2011: A Turnaround Year for Huntington Bancshares
As 2011 draws to a close, it's crucial for us to take a peek at our investments to see what's working and what's not.
That's what we aim to do today, as we consider the year that was at Huntington Bancshares (NAS: HBAN) .
A few Foolish facts about Huntington
|Year-to-Date Stock Return||(23%)|
|1-Year Revenue Growth||115%|
|1-Year Earnings-Per-Share Growth||N/A*|
|CAPS Rating (out of 5)||***|
Data from Morningstar, S&P Capital IQ, and Motley Fool CAPS.
*Earnings during the comparable period were negative.
What happened at Huntington this year?
Huntington's stock has been getting whipsawed over recent years, falling from $25 at the end of 2006 to just $1 in the depths of the 2009 financial crisis, before jumping 90% in 2010 and slipping once more last year.
Though the financial sector has emerged from the abyss of crisis, the economic crisis hasn't been especially kind to banks. Lending opportunities have dried up, while tightened regulation on the heels of the financial system's collapse have crimped fee income. Though they've improved somewhat, bad loan levels remain high at institutions such as Popular (NAS: BPOP) and Synovus (NYS: SNV) , while credit quality has approached more normal levels at many regional banks such as Fifth Third Bancorp (NAS: FITB) , BB&T (NYS: BBT) , and M&T (NYS: MTB) .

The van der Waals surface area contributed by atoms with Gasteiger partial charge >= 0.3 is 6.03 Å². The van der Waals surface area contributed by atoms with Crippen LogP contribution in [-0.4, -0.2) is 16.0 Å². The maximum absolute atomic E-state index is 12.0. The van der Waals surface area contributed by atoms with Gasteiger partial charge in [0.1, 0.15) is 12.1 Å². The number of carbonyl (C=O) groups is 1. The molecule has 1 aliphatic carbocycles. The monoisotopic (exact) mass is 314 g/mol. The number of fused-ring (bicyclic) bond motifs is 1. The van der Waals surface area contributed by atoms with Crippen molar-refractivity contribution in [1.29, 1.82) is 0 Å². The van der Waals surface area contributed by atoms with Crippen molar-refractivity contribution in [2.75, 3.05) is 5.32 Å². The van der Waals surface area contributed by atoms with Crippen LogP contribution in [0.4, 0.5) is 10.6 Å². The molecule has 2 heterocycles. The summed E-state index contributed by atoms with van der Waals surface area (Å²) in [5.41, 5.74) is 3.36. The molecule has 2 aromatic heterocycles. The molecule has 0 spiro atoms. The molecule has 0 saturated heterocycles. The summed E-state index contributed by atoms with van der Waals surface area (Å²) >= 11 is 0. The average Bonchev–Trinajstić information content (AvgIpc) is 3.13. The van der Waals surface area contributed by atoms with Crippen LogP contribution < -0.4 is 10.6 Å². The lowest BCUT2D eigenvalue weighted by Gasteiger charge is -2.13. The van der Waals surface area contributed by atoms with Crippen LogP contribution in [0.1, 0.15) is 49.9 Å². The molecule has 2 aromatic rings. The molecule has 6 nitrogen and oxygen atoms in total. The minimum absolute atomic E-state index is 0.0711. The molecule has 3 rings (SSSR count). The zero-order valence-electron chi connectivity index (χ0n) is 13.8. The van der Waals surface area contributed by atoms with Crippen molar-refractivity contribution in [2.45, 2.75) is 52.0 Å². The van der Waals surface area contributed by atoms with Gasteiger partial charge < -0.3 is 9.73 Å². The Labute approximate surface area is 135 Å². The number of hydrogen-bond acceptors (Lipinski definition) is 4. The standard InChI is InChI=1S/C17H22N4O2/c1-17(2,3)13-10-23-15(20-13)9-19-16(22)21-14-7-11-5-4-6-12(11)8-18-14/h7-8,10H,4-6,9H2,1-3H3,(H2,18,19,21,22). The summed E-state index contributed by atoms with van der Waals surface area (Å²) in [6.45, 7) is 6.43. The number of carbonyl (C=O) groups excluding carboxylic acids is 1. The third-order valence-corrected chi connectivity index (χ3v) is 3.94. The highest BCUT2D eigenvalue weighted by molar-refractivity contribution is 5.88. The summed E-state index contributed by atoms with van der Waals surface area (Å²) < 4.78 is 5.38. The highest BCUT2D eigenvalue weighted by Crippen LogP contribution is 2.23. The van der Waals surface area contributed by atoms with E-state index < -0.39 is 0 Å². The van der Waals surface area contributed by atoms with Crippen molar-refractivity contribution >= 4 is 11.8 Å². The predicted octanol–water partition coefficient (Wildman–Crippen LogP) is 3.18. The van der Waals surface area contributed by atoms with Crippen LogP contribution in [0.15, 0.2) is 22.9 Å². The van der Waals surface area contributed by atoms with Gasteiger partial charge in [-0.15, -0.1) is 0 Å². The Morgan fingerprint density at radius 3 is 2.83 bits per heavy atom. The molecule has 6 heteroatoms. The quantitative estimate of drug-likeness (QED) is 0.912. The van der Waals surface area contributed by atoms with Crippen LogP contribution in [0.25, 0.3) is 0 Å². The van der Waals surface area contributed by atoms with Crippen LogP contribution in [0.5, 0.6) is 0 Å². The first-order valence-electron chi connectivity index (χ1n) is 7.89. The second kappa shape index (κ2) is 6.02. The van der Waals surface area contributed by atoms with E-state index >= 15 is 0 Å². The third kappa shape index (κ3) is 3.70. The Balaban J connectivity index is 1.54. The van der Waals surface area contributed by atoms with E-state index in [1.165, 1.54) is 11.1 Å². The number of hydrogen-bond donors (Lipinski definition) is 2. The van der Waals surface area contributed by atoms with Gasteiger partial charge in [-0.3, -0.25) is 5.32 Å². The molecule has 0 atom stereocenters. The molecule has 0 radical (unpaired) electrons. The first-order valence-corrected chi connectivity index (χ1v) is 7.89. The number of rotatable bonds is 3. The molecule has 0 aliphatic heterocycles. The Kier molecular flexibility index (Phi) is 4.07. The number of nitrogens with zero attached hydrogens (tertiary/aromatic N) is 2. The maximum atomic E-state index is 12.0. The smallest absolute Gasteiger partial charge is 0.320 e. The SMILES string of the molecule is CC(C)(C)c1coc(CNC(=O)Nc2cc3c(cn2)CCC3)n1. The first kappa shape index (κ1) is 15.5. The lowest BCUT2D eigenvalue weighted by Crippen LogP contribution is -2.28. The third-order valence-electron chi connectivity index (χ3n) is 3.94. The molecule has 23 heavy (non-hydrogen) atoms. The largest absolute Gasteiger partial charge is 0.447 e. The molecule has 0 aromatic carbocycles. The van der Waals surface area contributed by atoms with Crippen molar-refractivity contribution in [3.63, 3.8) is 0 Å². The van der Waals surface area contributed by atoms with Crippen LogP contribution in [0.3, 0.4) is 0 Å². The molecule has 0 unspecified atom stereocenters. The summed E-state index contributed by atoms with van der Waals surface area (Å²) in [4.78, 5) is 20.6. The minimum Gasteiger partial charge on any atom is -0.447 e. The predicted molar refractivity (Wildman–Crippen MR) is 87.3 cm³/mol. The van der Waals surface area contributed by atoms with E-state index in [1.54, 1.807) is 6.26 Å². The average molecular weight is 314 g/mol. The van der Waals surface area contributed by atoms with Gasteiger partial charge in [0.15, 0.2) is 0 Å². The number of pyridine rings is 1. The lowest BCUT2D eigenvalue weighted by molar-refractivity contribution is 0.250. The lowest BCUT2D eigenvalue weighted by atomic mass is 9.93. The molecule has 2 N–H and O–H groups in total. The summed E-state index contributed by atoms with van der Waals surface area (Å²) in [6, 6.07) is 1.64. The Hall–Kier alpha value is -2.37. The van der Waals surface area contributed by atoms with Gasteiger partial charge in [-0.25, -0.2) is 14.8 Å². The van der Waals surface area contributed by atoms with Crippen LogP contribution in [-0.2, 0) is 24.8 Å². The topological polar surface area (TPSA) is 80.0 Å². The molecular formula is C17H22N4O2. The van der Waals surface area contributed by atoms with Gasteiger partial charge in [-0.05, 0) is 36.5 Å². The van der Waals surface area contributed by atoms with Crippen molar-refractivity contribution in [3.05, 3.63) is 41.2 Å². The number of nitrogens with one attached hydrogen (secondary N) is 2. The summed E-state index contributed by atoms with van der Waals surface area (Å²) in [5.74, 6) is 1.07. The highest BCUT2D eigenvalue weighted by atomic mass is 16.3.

Among regionals, Huntington has had one of the most dramatic turnarounds in its credit quality. Non-performing loans fell from 5.2% of total loans back in 2009 to just 1.4% today, which has allowed the bank to steadily reduce its provisions for loan losses. Net revenue spiked 115% to a record $2.4 billion and net income surged to a record $538.7 million on the back of reduced provisioning and fewer losses on bad loans.
Despite its stock decline, 2011 was the continuation of the turnaround at Huntington. The next trick will be to see whether the bank is able to grow its income in a challenging 2012 environment.
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At the time this article was published Ilan Moscovitzdoesn't own shares of any company mentioned. The Motley Fool owns shares of Fifth Third Bancorp and Huntington Bancshares. Try any of our Foolish newsletter servicesfree for 30 days. We Fools don't all hold the same opinions, but we all believe thatconsidering a diverse range of insightsmakes us better investors. The Motley Fool has adisclosure policy.